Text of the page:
I have the Unicode character ᚠ, represented by its Unicode code point 16A0, in a text file (the text file is encoded(?) as utf-8).

When I do grep '\u16A0' test.txt I get no result. How do I grep that character?

  • @pLumo Yes, that worked. Thanks. What does the $ character before the regular expression do? – Stupid Jun 6 '19 at 14:39

You can use ANSI-C quoting, to replace backslash-escaped characters as specified by the ANSI C standard.

grep $'\u16A0'

For some more complex examples, you might refer to this related question and its answers.

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  • Note that it's not ANSI C, the C language standard does not specify functionality of shells, and it was invented by David Korn for the Korn shell. unix.stackexchange.com/a/65819/5132 – JdeBP Jun 6 '19 at 18:40

You could use ugrep as a drop-in replacement of grep to match Unicode code point U+16A0:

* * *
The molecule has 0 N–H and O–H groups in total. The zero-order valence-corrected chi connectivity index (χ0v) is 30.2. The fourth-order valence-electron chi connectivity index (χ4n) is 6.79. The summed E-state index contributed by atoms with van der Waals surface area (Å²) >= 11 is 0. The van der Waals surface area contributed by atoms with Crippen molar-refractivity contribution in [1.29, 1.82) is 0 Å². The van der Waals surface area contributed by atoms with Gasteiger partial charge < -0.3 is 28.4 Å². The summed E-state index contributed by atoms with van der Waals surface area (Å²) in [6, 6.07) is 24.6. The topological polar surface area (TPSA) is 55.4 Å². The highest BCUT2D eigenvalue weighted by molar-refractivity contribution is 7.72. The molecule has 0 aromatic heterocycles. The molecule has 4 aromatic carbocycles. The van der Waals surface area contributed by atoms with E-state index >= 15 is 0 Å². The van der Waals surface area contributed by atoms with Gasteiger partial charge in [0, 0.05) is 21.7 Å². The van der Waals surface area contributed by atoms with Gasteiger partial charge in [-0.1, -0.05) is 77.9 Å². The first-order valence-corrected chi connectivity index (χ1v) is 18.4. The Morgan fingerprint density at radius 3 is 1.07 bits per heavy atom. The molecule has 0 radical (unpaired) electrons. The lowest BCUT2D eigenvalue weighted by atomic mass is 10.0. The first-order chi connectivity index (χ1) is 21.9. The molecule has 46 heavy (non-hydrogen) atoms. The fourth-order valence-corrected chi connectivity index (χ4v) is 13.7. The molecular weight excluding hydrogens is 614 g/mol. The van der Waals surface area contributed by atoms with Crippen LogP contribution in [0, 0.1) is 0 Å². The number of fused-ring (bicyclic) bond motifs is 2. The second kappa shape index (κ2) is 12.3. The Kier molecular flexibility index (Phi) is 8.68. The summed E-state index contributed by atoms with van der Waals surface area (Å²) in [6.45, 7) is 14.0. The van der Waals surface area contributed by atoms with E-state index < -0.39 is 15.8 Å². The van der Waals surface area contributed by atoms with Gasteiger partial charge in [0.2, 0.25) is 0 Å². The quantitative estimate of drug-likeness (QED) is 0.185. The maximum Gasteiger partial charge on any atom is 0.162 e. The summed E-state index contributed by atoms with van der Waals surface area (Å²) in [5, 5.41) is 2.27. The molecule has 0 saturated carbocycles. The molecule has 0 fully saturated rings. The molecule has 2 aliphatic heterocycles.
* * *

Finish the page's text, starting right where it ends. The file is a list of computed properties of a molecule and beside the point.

ugrep '\x{16A0}' test.txt

It takes the same options as grep but offers vastly more features, such as:

ugrep searches UTF-8/16/32 input and other formats. Option -Q permits many other file formats to be searched, such as ISO-8859-1 to 16, EBCDIC, code pages 437, 850, 858, 1250 to 1258, MacRoman, and KIO8.

ugrep matches Unicode patterns by default (disabled with option -U). The regular expression pattern syntax is POSIX ERE compliant extended with PCRE-like syntax. Option -P may also be used for Perl matching with Unicode patterns.

See ugrep on GitHub for details.

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